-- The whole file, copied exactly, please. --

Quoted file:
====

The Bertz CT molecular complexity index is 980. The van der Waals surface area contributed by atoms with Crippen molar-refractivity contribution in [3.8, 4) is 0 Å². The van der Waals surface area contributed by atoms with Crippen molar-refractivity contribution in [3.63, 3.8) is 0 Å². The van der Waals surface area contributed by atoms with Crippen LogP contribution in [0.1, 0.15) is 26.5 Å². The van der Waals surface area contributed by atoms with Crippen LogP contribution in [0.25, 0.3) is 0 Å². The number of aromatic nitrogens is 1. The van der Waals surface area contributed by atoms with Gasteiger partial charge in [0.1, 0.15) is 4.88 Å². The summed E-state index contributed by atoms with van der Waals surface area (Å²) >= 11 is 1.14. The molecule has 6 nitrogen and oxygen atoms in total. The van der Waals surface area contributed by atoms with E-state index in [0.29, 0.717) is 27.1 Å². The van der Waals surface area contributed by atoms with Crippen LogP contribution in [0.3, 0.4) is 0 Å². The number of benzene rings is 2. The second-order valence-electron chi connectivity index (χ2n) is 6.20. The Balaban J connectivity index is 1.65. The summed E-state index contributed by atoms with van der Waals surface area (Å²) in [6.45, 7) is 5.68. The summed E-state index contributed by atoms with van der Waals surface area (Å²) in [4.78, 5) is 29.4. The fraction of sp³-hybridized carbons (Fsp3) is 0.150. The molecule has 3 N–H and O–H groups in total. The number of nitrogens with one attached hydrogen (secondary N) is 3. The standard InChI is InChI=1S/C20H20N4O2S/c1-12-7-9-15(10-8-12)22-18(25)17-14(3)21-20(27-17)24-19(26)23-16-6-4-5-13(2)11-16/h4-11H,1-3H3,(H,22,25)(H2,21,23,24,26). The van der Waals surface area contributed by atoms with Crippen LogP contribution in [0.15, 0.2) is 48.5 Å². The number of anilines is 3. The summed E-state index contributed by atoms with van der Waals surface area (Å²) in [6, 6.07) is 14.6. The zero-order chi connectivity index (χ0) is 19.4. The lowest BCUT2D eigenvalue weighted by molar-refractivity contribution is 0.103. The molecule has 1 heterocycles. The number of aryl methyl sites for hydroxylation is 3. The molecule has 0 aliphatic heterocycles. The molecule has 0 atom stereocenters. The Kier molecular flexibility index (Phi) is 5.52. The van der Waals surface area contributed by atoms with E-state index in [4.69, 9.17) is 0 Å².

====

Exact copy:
The Bertz CT molecular complexity index is 980. The van der Waals surface area contributed by atoms with Crippen molar-refractivity contribution in [3.8, 4) is 0 Å². The van der Waals surface area contributed by atoms with Crippen molar-refractivity contribution in [3.63, 3.8) is 0 Å². The van der Waals surface area contributed by atoms with Crippen LogP contribution in [0.1, 0.15) is 26.5 Å². The van der Waals surface area contributed by atoms with Crippen LogP contribution in [0.25, 0.3) is 0 Å². The number of aromatic nitrogens is 1. The van der Waals surface area contributed by atoms with Gasteiger partial charge in [0.1, 0.15) is 4.88 Å². The summed E-state index contributed by atoms with van der Waals surface area (Å²) >= 11 is 1.14. The molecule has 6 nitrogen and oxygen atoms in total. The van der Waals surface area contributed by atoms with E-state index in [0.29, 0.717) is 27.1 Å². The van der Waals surface area contributed by atoms with Crippen LogP contribution in [0.3, 0.4) is 0 Å². The number of benzene rings is 2. The second-order valence-electron chi connectivity index (χ2n) is 6.20. The Balaban J connectivity index is 1.65. The summed E-state index contributed by atoms with van der Waals surface area (Å²) in [6.45, 7) is 5.68. The summed E-state index contributed by atoms with van der Waals surface area (Å²) in [4.78, 5) is 29.4. The fraction of sp³-hybridized carbons (Fsp3) is 0.150. The molecule has 3 N–H and O–H groups in total. The number of nitrogens with one attached hydrogen (secondary N) is 3. The standard InChI is InChI=1S/C20H20N4O2S/c1-12-7-9-15(10-8-12)22-18(25)17-14(3)21-20(27-17)24-19(26)23-16-6-4-5-13(2)11-16/h4-11H,1-3H3,(H,22,25)(H2,21,23,24,26). The van der Waals surface area contributed by atoms with Crippen LogP contribution in [0.15, 0.2) is 48.5 Å². The number of anilines is 3. The summed E-state index contributed by atoms with van der Waals surface area (Å²) in [6, 6.07) is 14.6. The zero-order chi connectivity index (χ0) is 19.4. The lowest BCUT2D eigenvalue weighted by molar-refractivity contribution is 0.103. The molecule has 1 heterocycles. The number of aryl methyl sites for hydroxylation is 3. The molecule has 0 aliphatic heterocycles. The molecule has 0 atom stereocenters. The Kier molecular flexibility index (Phi) is 5.52. The van der Waals surface area contributed by atoms with E-state index in [4.69, 9.17) is 0 Å².